Tuesday, 19 January 2016

Iran Will See an Economic Rebound


Iran investments after sanctions. Persian language

Economic sanctions on Iran have been lifted after it agreed to roll back the scope of its nuclear activities. What does this mean for Iran and the rest of the world?
Iran will see an economic rebound.
The lifting of sanctions has opened the Iranian economy - one of the last great untapped emerging markets - to international trade and investment.
Iran can now return to the oil market, and is expected to start exporting an estimated 300,000 barrels per day immediately. This, in an already oversupplied market, will contribute to the falling price of petrol for consumers across the world.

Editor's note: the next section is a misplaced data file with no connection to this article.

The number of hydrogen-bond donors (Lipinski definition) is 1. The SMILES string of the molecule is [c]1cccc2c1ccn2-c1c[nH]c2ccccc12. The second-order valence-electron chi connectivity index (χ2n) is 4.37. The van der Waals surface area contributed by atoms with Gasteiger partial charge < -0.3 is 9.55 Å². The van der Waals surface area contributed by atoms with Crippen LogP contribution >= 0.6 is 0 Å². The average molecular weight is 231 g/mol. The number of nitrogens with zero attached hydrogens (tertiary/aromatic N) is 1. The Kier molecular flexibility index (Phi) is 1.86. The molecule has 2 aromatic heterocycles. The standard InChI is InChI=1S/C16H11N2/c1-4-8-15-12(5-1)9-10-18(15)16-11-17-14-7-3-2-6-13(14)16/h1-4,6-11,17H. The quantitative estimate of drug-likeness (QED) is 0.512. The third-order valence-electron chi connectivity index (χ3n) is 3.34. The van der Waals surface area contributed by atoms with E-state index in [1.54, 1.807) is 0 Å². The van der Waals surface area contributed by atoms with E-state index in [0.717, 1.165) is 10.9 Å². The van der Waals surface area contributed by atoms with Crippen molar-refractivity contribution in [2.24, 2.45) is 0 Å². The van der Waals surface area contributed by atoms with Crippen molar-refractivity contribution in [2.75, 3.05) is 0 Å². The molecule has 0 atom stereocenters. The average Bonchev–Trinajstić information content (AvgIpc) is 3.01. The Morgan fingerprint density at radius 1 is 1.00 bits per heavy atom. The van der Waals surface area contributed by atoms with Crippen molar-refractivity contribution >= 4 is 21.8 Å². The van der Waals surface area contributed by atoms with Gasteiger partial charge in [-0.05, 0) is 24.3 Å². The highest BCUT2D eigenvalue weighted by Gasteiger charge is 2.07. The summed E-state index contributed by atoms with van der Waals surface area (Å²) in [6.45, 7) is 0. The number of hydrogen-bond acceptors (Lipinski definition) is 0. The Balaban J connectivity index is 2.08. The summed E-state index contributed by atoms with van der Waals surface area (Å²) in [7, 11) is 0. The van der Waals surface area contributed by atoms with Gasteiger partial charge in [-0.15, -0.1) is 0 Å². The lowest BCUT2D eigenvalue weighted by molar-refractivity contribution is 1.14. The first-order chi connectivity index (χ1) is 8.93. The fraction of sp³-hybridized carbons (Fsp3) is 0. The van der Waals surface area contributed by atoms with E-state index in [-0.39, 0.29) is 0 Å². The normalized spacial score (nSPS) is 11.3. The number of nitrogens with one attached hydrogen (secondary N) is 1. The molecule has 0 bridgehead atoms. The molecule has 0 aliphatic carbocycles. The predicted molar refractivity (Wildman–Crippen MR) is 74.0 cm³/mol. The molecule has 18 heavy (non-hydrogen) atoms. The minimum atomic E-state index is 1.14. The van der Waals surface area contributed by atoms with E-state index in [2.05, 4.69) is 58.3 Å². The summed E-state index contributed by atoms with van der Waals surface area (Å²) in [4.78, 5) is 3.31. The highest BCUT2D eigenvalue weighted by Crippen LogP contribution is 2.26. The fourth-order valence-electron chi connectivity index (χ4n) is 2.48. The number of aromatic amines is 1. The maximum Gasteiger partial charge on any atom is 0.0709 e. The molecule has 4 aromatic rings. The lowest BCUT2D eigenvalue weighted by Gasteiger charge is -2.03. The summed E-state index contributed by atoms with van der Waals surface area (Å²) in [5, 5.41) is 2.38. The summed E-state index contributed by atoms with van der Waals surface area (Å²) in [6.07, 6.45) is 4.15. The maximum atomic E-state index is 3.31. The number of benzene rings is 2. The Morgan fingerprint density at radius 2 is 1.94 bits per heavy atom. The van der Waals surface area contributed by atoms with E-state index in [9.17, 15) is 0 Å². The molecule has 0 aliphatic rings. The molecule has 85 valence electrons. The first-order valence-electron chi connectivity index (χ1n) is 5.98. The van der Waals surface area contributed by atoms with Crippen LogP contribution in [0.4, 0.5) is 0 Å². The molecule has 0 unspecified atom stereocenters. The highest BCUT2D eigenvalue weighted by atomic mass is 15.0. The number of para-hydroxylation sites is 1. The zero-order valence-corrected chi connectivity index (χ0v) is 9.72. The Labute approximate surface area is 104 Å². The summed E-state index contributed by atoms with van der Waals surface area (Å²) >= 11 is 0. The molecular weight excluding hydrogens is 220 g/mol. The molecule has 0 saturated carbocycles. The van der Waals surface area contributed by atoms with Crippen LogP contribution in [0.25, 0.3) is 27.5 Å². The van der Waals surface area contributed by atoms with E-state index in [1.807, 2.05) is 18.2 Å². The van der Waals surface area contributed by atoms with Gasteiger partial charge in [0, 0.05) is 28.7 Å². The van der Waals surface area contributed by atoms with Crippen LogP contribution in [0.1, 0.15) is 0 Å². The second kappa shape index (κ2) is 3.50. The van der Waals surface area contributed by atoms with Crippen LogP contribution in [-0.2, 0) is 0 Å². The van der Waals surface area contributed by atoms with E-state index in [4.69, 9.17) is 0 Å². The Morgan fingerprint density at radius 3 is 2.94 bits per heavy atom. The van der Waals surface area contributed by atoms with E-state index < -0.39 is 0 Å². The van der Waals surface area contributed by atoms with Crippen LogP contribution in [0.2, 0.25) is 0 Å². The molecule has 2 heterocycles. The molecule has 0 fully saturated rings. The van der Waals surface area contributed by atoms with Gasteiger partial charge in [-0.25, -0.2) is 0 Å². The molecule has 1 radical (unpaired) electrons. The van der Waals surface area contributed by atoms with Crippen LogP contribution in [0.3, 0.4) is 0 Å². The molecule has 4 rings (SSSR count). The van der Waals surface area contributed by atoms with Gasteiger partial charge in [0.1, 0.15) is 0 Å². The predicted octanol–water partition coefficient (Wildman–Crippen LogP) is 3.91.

Iran will also have access to more than $100bn (£70bn) of money that was frozen overseas. However, it can only spend about $30-50bn, as the rest is thought to be been locked into previous commitments.
The money may be used to import goods and services to renovate and modernise many of Iran's economic sectors. Already, Tehran is in talks to buy Airbus passenger aircraft by the dozens. The lifting of banking sanctions also means Iran is reconnected to the world financial network.

The untangling of the world's most complex regime of sanctions starts now.
The European Union terminates all its nuclear-related economic sanctions including an embargo on buying Iranian crude oil, but more importantly, ends restrictions on Iranian trade, shipping and insurance.